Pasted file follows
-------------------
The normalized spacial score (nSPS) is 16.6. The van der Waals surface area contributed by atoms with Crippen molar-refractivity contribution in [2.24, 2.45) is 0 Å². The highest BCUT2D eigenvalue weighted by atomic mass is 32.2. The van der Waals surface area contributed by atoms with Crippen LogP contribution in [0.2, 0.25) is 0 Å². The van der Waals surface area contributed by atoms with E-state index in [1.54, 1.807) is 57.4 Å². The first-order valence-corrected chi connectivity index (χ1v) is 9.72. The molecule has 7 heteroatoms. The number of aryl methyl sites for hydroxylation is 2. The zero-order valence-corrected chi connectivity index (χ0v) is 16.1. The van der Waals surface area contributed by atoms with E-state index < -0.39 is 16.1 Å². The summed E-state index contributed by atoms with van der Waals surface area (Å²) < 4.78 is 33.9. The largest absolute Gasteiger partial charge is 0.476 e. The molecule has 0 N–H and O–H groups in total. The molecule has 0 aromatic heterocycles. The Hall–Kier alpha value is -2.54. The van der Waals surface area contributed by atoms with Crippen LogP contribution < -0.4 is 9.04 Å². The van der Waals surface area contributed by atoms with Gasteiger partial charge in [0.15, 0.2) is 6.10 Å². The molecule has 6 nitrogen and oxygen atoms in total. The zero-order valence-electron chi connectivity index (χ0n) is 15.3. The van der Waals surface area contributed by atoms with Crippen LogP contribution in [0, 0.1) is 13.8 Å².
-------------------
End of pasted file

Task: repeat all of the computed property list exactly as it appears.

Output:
The normalized spacial score (nSPS) is 16.6. The van der Waals surface area contributed by atoms with Crippen molar-refractivity contribution in [2.24, 2.45) is 0 Å². The highest BCUT2D eigenvalue weighted by atomic mass is 32.2. The van der Waals surface area contributed by atoms with Crippen LogP contribution in [0.2, 0.25) is 0 Å². The van der Waals surface area contributed by atoms with E-state index in [1.54, 1.807) is 57.4 Å². The first-order valence-corrected chi connectivity index (χ1v) is 9.72. The molecule has 7 heteroatoms. The number of aryl methyl sites for hydroxylation is 2. The zero-order valence-corrected chi connectivity index (χ0v) is 16.1. The van der Waals surface area contributed by atoms with E-state index < -0.39 is 16.1 Å². The summed E-state index contributed by atoms with van der Waals surface area (Å²) < 4.78 is 33.9. The largest absolute Gasteiger partial charge is 0.476 e. The molecule has 0 N–H and O–H groups in total. The molecule has 0 aromatic heterocycles. The Hall–Kier alpha value is -2.54. The van der Waals surface area contributed by atoms with Crippen LogP contribution < -0.4 is 9.04 Å². The van der Waals surface area contributed by atoms with Gasteiger partial charge in [0.15, 0.2) is 6.10 Å². The molecule has 6 nitrogen and oxygen atoms in total. The zero-order valence-electron chi connectivity index (χ0n) is 15.3. The van der Waals surface area contributed by atoms with Crippen LogP contribution in [0, 0.1) is 13.8 Å².